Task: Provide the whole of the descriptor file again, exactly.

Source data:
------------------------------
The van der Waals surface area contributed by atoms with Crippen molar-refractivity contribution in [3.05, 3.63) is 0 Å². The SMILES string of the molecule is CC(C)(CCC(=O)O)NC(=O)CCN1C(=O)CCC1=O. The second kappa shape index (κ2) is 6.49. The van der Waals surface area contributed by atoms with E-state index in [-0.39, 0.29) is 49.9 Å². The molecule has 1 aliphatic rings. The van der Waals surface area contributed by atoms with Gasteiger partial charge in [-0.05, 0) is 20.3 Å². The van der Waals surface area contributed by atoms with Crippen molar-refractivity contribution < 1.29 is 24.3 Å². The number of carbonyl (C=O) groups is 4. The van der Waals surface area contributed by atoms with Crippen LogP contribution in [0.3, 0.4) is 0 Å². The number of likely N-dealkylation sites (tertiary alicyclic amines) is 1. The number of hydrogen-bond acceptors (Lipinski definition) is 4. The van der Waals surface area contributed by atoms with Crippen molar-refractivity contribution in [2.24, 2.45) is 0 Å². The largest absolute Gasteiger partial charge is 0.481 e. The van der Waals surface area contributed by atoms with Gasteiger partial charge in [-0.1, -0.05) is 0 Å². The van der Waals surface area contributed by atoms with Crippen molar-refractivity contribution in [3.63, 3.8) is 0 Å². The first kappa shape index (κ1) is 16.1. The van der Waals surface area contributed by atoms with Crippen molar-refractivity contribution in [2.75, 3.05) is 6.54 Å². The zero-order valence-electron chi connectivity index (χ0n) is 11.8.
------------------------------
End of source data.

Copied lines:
The van der Waals surface area contributed by atoms with Crippen molar-refractivity contribution in [3.05, 3.63) is 0 Å². The SMILES string of the molecule is CC(C)(CCC(=O)O)NC(=O)CCN1C(=O)CCC1=O. The second kappa shape index (κ2) is 6.49. The van der Waals surface area contributed by atoms with E-state index in [-0.39, 0.29) is 49.9 Å². The molecule has 1 aliphatic rings. The van der Waals surface area contributed by atoms with Gasteiger partial charge in [-0.05, 0) is 20.3 Å². The van der Waals surface area contributed by atoms with Crippen molar-refractivity contribution < 1.29 is 24.3 Å². The number of carbonyl (C=O) groups is 4. The van der Waals surface area contributed by atoms with Crippen LogP contribution in [0.3, 0.4) is 0 Å². The number of likely N-dealkylation sites (tertiary alicyclic amines) is 1. The number of hydrogen-bond acceptors (Lipinski definition) is 4. The van der Waals surface area contributed by atoms with Crippen molar-refractivity contribution in [2.24, 2.45) is 0 Å². The largest absolute Gasteiger partial charge is 0.481 e. The van der Waals surface area contributed by atoms with Gasteiger partial charge in [-0.1, -0.05) is 0 Å². The van der Waals surface area contributed by atoms with Crippen molar-refractivity contribution in [3.63, 3.8) is 0 Å². The first kappa shape index (κ1) is 16.1. The van der Waals surface area contributed by atoms with Crippen molar-refractivity contribution in [2.75, 3.05) is 6.54 Å². The zero-order valence-electron chi connectivity index (χ0n) is 11.8.